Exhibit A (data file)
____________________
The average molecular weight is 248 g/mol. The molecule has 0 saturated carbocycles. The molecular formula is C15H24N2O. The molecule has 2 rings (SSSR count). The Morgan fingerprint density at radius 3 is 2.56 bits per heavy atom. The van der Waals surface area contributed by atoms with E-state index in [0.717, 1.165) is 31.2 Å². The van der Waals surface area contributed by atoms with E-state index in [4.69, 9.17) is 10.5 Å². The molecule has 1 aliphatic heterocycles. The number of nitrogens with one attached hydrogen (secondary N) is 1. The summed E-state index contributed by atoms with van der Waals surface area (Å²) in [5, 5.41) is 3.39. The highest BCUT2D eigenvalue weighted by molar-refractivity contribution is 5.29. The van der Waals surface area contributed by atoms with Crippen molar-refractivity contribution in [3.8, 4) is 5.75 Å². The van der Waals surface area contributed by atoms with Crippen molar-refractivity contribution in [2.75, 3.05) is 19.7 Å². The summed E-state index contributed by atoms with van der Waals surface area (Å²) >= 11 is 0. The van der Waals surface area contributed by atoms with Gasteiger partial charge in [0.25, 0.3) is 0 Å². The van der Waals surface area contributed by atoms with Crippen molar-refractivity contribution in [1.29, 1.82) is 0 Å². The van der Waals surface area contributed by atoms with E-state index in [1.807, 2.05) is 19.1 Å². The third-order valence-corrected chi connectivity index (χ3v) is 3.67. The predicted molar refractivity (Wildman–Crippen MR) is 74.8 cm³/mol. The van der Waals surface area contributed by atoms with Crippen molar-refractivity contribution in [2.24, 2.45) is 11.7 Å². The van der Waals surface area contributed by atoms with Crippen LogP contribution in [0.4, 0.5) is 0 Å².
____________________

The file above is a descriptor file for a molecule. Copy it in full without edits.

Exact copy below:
The average molecular weight is 248 g/mol. The molecule has 0 saturated carbocycles. The molecular formula is C15H24N2O. The molecule has 2 rings (SSSR count). The Morgan fingerprint density at radius 3 is 2.56 bits per heavy atom. The van der Waals surface area contributed by atoms with E-state index in [0.717, 1.165) is 31.2 Å². The van der Waals surface area contributed by atoms with E-state index in [4.69, 9.17) is 10.5 Å². The molecule has 1 aliphatic heterocycles. The number of nitrogens with one attached hydrogen (secondary N) is 1. The summed E-state index contributed by atoms with van der Waals surface area (Å²) in [5, 5.41) is 3.39. The highest BCUT2D eigenvalue weighted by molar-refractivity contribution is 5.29. The van der Waals surface area contributed by atoms with Crippen molar-refractivity contribution in [3.8, 4) is 5.75 Å². The van der Waals surface area contributed by atoms with Crippen molar-refractivity contribution in [2.75, 3.05) is 19.7 Å². The summed E-state index contributed by atoms with van der Waals surface area (Å²) >= 11 is 0. The van der Waals surface area contributed by atoms with Gasteiger partial charge in [0.25, 0.3) is 0 Å². The van der Waals surface area contributed by atoms with Crippen molar-refractivity contribution in [1.29, 1.82) is 0 Å². The van der Waals surface area contributed by atoms with E-state index in [1.807, 2.05) is 19.1 Å². The third-order valence-corrected chi connectivity index (χ3v) is 3.67. The predicted molar refractivity (Wildman–Crippen MR) is 74.8 cm³/mol. The van der Waals surface area contributed by atoms with Crippen molar-refractivity contribution in [2.24, 2.45) is 11.7 Å². The van der Waals surface area contributed by atoms with Crippen LogP contribution in [0.4, 0.5) is 0 Å².